April 2014
Volume 55, Issue 13
Free
ARVO Annual Meeting Abstract  |   April 2014
A Novel Validated Electronic Patient Data Acquisition Tablet (ePDAT) Facilitates and Standardizes Patient Reported Outcomes (PRO) in patients with Dry Eye Syndrome (DE) studied in Environmental Exposure Chamber (EEC) and Field Trials.
Author Affiliations & Notes
  • Anne Marie Salapatek
    Research and Development, Inflamax Research Inc., Mississauga, ON, Canada
  • Holly Irene Lorentz
    Research and Development, Inflamax Research Inc., Mississauga, ON, Canada
  • Stephanie Recker
    Research and Development, Inflamax Research Inc., Mississauga, ON, Canada
  • Fiona Soong
    Research and Development, Inflamax Research Inc., Mississauga, ON, Canada
  • Footnotes
    Commercial Relationships Anne Marie Salapatek, Inflamax Research Inc. (E); Holly Lorentz, Inflamax Research Inc. (E); Stephanie Recker, Inflamax Research Inc. (E); Fiona Soong, Inflamax Research Inc. (E)
  • Footnotes
    Support None
Investigative Ophthalmology & Visual Science April 2014, Vol.55, 2011. doi:
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      Anne Marie Salapatek, Holly Irene Lorentz, Stephanie Recker, Fiona Soong; A Novel Validated Electronic Patient Data Acquisition Tablet (ePDAT) Facilitates and Standardizes Patient Reported Outcomes (PRO) in patients with Dry Eye Syndrome (DE) studied in Environmental Exposure Chamber (EEC) and Field Trials.. Invest. Ophthalmol. Vis. Sci. 2014;55(13):2011.

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      © ARVO (1962-2015); The Authors (2016-present)

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Abstract

Purpose: PRO data is traditionally collected by paper or computer-based systems during clinical trials, but these options are not ideal for EEC studies with staggered patient entrance and field studies with at-home PRO. The ePDAT is a validated, 21 CFR, Part 11 compliant tool to collect and securely transmit PRO in real-time using either WiFi or cellular networks. The utility of ePDAT for PRO capture was examined in a dry eye EEC study.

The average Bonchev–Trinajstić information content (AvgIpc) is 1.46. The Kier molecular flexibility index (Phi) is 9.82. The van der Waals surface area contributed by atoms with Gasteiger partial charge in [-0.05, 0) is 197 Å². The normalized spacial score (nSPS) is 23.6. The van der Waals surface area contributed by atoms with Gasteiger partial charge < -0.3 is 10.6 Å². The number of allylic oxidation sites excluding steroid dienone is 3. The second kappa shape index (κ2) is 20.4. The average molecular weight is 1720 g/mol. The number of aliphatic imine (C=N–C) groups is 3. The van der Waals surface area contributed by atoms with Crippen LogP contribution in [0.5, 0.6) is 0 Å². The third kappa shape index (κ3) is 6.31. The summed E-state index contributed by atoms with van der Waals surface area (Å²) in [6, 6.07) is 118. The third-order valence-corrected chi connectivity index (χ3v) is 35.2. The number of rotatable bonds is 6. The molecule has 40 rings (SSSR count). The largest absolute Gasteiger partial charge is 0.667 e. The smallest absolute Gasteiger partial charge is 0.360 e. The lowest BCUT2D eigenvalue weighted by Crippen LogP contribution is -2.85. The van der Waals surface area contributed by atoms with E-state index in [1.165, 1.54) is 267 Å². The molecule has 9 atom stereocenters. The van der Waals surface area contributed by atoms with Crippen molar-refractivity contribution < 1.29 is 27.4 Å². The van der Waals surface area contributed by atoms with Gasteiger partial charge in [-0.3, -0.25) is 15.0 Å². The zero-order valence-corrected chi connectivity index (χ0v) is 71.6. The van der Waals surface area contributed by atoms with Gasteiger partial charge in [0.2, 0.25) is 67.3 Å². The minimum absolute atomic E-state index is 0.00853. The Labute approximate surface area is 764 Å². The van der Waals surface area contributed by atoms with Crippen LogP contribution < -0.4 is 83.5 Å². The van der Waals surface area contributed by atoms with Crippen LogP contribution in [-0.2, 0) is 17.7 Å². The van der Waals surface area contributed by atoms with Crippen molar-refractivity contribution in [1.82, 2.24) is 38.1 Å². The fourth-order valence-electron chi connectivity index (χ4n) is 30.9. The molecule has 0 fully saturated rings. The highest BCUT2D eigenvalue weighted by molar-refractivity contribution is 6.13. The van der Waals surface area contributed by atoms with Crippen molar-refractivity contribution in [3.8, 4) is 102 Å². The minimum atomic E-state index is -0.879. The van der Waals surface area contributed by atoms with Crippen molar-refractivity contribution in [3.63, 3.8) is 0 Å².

Methods: 8 subjects with DE and 8 without DE (NDE) were exposed to a low humidity EEC for 180min. They were asked to score on six ocular symptoms presented individually on a scale of 0 to 4 at time 0, 10, 20, 30, 60, 90, 120, 150, and 180min (±2min) on ePDAT. After exiting the EEC, subjects remained in the clinic for an additional 60 min and continued to record symptoms at 10, 20, 30 and 60min (±2min) post exit on ePDAT.

Results: The utility of the ePDAT system ie: 1) the length of time required to answer and 2) question set and ePDAT tool acceptability were analyzed. All participants responded within the 4 mins allotted at each timepoint. On average, subjects took 8.10±0.54s to respond to single questions and 48.23±3.05s to respond to a question set. Of the over 1200 data points, 95.12% of them were collected within 30s of a question being presented. After 2 and 4min, 98.94% and 100.00% of the subject’s answers were collected respectively. Significant differences in answering time were found between the DE and NDE groups, with the DE group taking 2x longer record their responses (p<0.0001), and between subjects <40 and ≥ 40 yrs of age (p<0.0001) with the older age group taking 1.7x longer to respond. Significant differences in TOSS were found between DE and NDE participants and between pre-EEC and EEC conditions, p<0.05.

Conclusions: Subjects responded to all questions with ease and full completion. The ePDAT collected PRO data securely with transfer in real-time to a secure server. ePDATs standardized timed question format can be used to measure reading acuity dynamically in DE subjects and in drug onset of action. ePDAT eliminates human error in transcription and improves patient compliance.

Keywords: 468 clinical research methodology • 465 clinical (human) or epidemiologic studies: systems/equipment/techniques • 459 clinical (human) or epidemiologic studies: biostatistics/epidemiology methodology  
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